About the natural gas project in Mozambique
The existence of the Pande and Temane gas fields was established decades ago. However, these assets were effectively stranded due to lack of markets and infrastructure, as well as prevailing political conditions, until Sasol proposed the US$1.2 billion natural gas project.
This involves cleaning and processing natural gas from the Pande and Temane fields in a 120 MGJ/a central processing facility (CPF) in Temane and transmitting it via an 865 kilometre pipeline (capacity: 120 to 240 MGJ/a) to join Sasol's gas distribution network which starts at Secunda in South Africa.
The natural gas project contributed to the creation of a favourable investment climate by initiating regulatory co-operation between Mozambique and South Africa. To facilitate the project, the two governments negotiated a general Bi-lateral Agreement on Natural Gas Trade. The overall objective of this treaty was to promote and facilitate gas trade between the two countries, and to establish an umbrella agreement for specific gas trade projects. It set up a Gas Commission to oversee all cross-border gas trade and act as the forum of communication between the two countries. Key elements included:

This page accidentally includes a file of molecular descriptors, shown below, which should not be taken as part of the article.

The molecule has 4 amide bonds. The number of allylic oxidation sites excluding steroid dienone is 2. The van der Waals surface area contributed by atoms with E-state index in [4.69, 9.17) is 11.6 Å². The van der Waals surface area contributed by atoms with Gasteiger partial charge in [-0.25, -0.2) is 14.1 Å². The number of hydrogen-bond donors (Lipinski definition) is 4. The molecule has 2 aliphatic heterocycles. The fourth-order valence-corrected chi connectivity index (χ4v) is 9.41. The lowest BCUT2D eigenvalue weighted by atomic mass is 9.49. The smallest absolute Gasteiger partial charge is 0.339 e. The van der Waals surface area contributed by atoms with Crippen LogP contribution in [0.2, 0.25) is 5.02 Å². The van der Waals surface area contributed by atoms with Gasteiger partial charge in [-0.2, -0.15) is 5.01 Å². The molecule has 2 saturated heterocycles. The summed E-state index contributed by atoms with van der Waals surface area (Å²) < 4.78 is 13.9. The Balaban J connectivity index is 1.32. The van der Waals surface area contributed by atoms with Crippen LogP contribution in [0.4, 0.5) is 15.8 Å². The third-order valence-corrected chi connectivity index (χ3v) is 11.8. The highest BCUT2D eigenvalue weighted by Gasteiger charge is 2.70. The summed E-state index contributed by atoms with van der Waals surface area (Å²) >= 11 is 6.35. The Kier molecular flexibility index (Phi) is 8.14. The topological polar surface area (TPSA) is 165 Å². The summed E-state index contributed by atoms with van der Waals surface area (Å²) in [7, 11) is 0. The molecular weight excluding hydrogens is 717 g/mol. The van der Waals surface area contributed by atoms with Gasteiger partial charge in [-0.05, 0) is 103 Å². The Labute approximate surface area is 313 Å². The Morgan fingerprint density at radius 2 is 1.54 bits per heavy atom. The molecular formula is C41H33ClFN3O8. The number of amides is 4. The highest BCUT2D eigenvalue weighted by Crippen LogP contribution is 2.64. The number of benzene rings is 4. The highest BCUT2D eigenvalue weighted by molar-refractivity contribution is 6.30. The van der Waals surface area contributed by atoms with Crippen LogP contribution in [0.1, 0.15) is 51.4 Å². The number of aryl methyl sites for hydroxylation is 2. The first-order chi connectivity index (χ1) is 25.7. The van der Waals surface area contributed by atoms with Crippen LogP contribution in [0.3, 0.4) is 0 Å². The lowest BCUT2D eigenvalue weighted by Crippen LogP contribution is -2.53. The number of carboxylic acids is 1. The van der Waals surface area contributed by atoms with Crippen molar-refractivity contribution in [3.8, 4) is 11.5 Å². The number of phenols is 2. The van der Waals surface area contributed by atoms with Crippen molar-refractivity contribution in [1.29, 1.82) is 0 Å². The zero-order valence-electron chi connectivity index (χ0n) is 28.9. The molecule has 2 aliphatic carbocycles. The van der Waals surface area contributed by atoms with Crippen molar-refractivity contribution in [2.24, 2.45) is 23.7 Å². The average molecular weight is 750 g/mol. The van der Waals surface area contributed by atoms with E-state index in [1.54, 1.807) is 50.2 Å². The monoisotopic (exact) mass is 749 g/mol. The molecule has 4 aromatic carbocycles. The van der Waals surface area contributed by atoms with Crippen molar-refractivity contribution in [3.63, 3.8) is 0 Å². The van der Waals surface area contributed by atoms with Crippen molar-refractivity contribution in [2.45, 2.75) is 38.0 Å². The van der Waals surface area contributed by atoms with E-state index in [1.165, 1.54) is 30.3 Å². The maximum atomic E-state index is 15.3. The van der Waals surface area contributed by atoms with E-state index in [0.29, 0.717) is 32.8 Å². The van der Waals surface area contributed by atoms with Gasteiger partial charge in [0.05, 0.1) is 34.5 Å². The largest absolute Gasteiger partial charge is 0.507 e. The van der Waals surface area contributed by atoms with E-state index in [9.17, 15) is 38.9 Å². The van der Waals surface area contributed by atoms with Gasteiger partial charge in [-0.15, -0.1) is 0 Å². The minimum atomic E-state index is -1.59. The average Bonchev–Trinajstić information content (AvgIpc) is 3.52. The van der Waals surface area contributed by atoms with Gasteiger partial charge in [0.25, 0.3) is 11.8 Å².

- Harmonisation of regulatory requirements;
- Taxes and customs duties; and
- Safety and environmental protection.
This in turn led to the creation of a favourable, safe investment climate and the establishment of an exploration and production sector in Mozambique.
Despite significant gas discoveries in the Rovuma basin offshore northern Mozambique, Sasol is still the only operator currently monetising gas in the region. Our cumulative direct contribution to the Mozambique government over the first 10 years was more than US$616 million, with our commitment over this period amounting to US$3 billion.
A decade of mutual benefits
Working with the governments of South Africa and Mozambique and our partners, we established a viable gas industry that over the last decade, has played an increasingly important role in the regional energy mix. The CPF was expanded in 2011 to increase capacity to 183 MGJ/a of natural gas. Gas from the CPF:
- Is being used as the feedstock for the first permanent gas-to-power plants in South Africa (Sasolburg) and Mozambique (Ressano Garcia), thereby enhancing energy security helping to reduce greenhouse gas emissions in both countries – the use of gas-based electricity reduces carbon emissions by approximately 40% when compared with coal-fired electricity
- Led to the opening of South African natural gas markets in the domestic and industrial sectors
- Has increasingly been used in Mozambique. The government of Mozambique had the option to take royalty gas in cash or in-kind.
- The growth in the amount taken in-kind indicates the steady development of the domestic market. With the commissioning of the expanded CPF in 2012, the amount of royalty gas was increased to 9%. In addition to royalty gas, 25MGJ/a of expanded capacity is being utilised in-country.
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